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White '11 Works toward Sustainability

Posted on Friday, July 17, 2009

This summer, Cullen White '11 is helping to shape the agricultural future of New York. 

Working in the horticulture department at the New York State Agricultural Experiment Station (NYSAES) in Geneva, a division of Cornell University, White is researching the "Willow Project," which focuses on the genetics and physiology of the willow shrub.  The goal is the deployment of elite varieties of willows as an important bio-energy crop in New York State.

"I love the idea of alternative bio-energy and finding new ways to fuel our growing world in healthy and innovative ways," says White, a biology major and a public policy minor.

His research is supported through the Brenda and David Rickey Foundation, which recently approved a three year, $45,000 grant to support students in the Summer Science Research Program who are undertaking research projects at the NYSAES.  The foundation's support marks the first time the summer program has received funds specifically earmarked for projects performed at the NYSAES. 

Working with NYSAES researchers Kimberly Cameron and Larry Smart, White is studying the breeding of the different varieties of willow shrub, which are later sent on for cellulose testing by other groups; he has been constructing planting beds in the Geneva and Syracuse region.

"I have spent many a day out in the hot sun with Dr. Smart and our crew, planting more than 1,500 willow cuttings with up to 260 varieties of willow," says White.  "I've gained respect for the professors at the station who plot and plant their own fields."

Currently, they are planting a large trial of willow varieties, on which they will test a new herbicide treatment to determine if it can be sprayed to kill weeds without harming the willow.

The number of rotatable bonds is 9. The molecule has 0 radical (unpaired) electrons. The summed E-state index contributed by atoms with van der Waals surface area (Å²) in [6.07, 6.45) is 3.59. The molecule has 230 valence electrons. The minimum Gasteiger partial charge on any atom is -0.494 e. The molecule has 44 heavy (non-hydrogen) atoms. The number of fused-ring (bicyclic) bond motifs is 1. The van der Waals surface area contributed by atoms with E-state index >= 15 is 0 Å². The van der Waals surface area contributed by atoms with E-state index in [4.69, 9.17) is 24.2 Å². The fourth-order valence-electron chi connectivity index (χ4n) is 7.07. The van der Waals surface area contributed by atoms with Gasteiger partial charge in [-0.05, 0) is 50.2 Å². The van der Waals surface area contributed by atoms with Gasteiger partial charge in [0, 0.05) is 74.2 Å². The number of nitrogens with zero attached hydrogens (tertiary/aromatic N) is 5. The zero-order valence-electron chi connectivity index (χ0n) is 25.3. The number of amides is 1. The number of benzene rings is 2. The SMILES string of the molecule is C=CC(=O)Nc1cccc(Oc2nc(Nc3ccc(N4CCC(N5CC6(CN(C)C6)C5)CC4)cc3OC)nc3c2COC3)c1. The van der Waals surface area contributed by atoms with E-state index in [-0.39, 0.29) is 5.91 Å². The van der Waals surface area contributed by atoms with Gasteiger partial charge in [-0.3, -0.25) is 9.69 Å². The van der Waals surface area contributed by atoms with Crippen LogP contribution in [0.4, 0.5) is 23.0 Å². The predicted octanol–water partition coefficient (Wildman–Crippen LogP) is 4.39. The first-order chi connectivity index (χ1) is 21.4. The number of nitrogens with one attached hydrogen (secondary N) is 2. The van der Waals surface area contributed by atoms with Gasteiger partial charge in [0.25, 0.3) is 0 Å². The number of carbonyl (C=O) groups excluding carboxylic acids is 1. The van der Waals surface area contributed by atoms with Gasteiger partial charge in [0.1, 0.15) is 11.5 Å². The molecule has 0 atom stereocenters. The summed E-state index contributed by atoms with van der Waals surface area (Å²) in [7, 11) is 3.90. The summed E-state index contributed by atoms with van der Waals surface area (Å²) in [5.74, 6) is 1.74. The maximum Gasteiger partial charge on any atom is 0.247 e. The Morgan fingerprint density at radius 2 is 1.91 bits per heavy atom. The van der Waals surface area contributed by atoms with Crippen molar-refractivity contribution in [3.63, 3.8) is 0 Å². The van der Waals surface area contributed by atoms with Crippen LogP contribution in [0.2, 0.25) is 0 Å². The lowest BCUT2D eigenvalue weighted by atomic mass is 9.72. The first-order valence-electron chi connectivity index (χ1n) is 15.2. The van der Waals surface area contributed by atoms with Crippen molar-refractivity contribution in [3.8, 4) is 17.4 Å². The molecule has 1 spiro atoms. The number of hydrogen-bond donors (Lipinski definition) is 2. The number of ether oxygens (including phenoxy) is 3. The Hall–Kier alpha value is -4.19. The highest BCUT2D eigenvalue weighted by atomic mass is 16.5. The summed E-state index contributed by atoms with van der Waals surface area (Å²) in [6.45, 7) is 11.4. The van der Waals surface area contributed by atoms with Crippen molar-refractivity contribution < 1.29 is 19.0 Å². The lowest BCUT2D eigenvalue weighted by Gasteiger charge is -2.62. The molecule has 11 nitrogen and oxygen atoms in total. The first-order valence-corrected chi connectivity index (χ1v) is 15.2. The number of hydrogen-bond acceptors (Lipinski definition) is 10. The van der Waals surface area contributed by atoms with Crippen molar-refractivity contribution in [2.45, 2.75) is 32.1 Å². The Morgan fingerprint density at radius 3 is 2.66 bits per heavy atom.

White is also surveying Geneva fields for pest damage and cataloging the different species of insects he finds, collaborating with field entomologist Dr. Gregory Loeb, who also works at the station.  

"I take pictures of the different insects and categorize them with Dr. Loeb," says White.  "Then we can use this information to determine which species of willow are most susceptible to certain insects.  Also, keeping pest surveys helps to decide when the time is right to apply pesticides." 

White found deadlines to be the biggest difference between working at NYSAES and studying in the classroom. "The plants need to be in the ground.  Any delays could mean a loss of either money or time in the laboratory.  While there is still room for some error, there is definitely a sense of business about the whole project, and I like that."

On campus, he is a member of the Statesmen golf team, club hockey and lacrosse, as well as a member of health professions club and an intern at the radiology center at Geneva General Hospital. White plans to attend medical school, and has special interest in orthopedics.

 

 


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